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Chemical Revolution Essay

Chemical revolution involved the conceptual change which followed the development of the oxygen theory by Lavoisier that replaced the then popular phlogiston theory. Several factors contributed to this revolution including Priestley and Cavendish experiments, which proved that air is a mixture of gases rather than a single element as the then conventional understanding.

The improvement in communication of scientific findings increased public interest in chemistry and contributed to the replacement of the old concepts with new concepts.

This paper will examine the traditional scientific concepts including the much celebrated phlogiston theory of early 18th century and relate it with Lavoisier’s new approach. Initially, Lavoisier’s aim was to seek new interpretation of the existing concepts but his discovery led to replacement of the phlogiston theory.

The phlogiston theory was popular and universal in the 18th century and this limited the development of new concepts. However, Perrin notes that, “Lavoisier’s quest for reinterpretation of ideas built on concepts of earlier investigators; Boyle and Mayow, led to the oxygen theory” (54).

Phlogiston theory was a major achievement from the traditional theoretical principles since the phlogiston could be chemically established.

The starting point of chemical revolution involved the phlogiston theory, which held that combustion of substances released a phlogiston. This theory also explained the converse process of calcinations. The fact that the concepts of this theory were not a mere speculation but had experimental evidence, made the theory popular and universally accepted in early 18th century.

Even Lavoisier submitted to the universality of this theory before his experiments led to a new discovery. Towards the end of the 18th century, many substances were identifiable in laboratory and the new Lavoisier concepts led to the replacement of the phlogiston theory.

Get your 100% original paper on any topic done in as little as 3 hours Learn More Many factors contributed to the popularity of the phlogiston theory in the early 18th century. Before the phlogiston theory, it was believed that substances released the principle of inflammability when undergoing combustion and metals lost a metallic principle when undergoing calcinations.

Stahl experimentally identified the metallic principle and inflammability principles making his phlogiston theory popular. He was also able to make sulfur from its combustion products hence reversing the combustion process. Other concepts popular in the 18th century included the Etienne-Francois concepts regarding the reactivity of substances with each other and the rate of reactions.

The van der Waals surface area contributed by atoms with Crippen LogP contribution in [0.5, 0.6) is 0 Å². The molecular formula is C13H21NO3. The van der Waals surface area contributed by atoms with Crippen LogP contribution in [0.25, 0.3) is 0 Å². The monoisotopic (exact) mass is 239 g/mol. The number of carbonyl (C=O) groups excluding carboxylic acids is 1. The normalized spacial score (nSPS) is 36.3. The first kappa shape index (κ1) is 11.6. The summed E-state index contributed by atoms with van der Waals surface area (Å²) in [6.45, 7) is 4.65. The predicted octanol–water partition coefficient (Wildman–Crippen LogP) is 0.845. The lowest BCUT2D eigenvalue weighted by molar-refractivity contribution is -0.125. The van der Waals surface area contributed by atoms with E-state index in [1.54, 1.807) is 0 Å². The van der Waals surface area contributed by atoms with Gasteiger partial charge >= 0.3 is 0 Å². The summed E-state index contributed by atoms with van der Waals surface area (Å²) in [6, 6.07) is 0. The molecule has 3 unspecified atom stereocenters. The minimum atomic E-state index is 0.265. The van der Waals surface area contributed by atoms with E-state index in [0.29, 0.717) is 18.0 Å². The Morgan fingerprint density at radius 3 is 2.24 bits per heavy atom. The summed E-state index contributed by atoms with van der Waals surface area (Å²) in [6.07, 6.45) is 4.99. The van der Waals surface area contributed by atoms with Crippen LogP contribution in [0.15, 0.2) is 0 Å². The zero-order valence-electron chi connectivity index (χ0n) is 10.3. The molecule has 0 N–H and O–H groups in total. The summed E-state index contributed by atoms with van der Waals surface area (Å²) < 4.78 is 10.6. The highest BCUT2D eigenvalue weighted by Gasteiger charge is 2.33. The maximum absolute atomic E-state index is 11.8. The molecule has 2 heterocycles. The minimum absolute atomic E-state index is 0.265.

Stahl developed the affinity tables where elements were arranged based on their reactivity which allowed a systematic study of reactions and identification of new elements.

However, some “British investigators led by Henry Cavendish and Joseph Priestley followed the isolation, identification of the properties and effects of the various components of air” (Perrin 71).

The major debate during this period especially in France revolved around the composition of air contained within bodies and its role. Some researchers believed that air was physically trapped within bodies while others argued that air is chemically combined in bodies like Gabriele-Françoise Venel.

Still others like Johann Theodor Eller held the view that decomposition produced the air trapped in the bodies. Nevertheless, in the midst of all these debates and ‘confusions’, Lavoisier’s experiments avoided the concepts of phlogiston theory and the affinity concepts laid down by earlier scientists.

Several factors contributed to Lavoisier’s success in coming up with new concepts to rival the phlogiston theory. His extensive reading of other scientists work coupled with inquisitiveness enabled him to note the differences between the findings and to design new experiments. He was also keen on the use of instruments to increase the accuracy of the results obtained from physical experiments.

We will write a custom Essay on Chemical Revolution specifically for you! Get your first paper with 15% OFF Learn More He was able to dispute the conventional hypothesis held by chemists that solutions of air made up vapor and instead proposed that an igneous fluid was responsible for turning water into steam. He opposed Stahl’s view that air cannot be compressed to fit into a specific body, by proposing that compressed air occupies less space.

Lavoisier used quantitative physical methods that were not employed by researchers of the time, which allowed him to obtain reliable and accurate results. He kept records and data collected from scientific experiments such as thermometer and barometer readings. In addition, he used quantitative methods involving weight measurements that allowed him to relate the weight of reactants and products in his experiments.

From earlier Lavoisier’s experiments, it is evident that use of quantitative methods and the earlier concepts concerning air allowed Lavoisier to develop the oxygen theory that immensely contributed to chemical revolution. However, his efforts at the start of his experiments were primarily to increase the understanding of the existing concepts rather than to replace them. Later, after more discovery and innovations he disputed the phlogiston theory causing a major conceptual change.

In 1774, Lavoisier studied the residue formed after combustion of mercury called the ‘red precipitate’. According McEnvoy, the phlogiston theory postulated that metals emitted a phlogiston during combustion leaving behind a residue (calx) (311). Lavoisier established that the red precipitate when heated decomposed into metallic mercury without the addition of charcoal as earlier suggested by Stahl.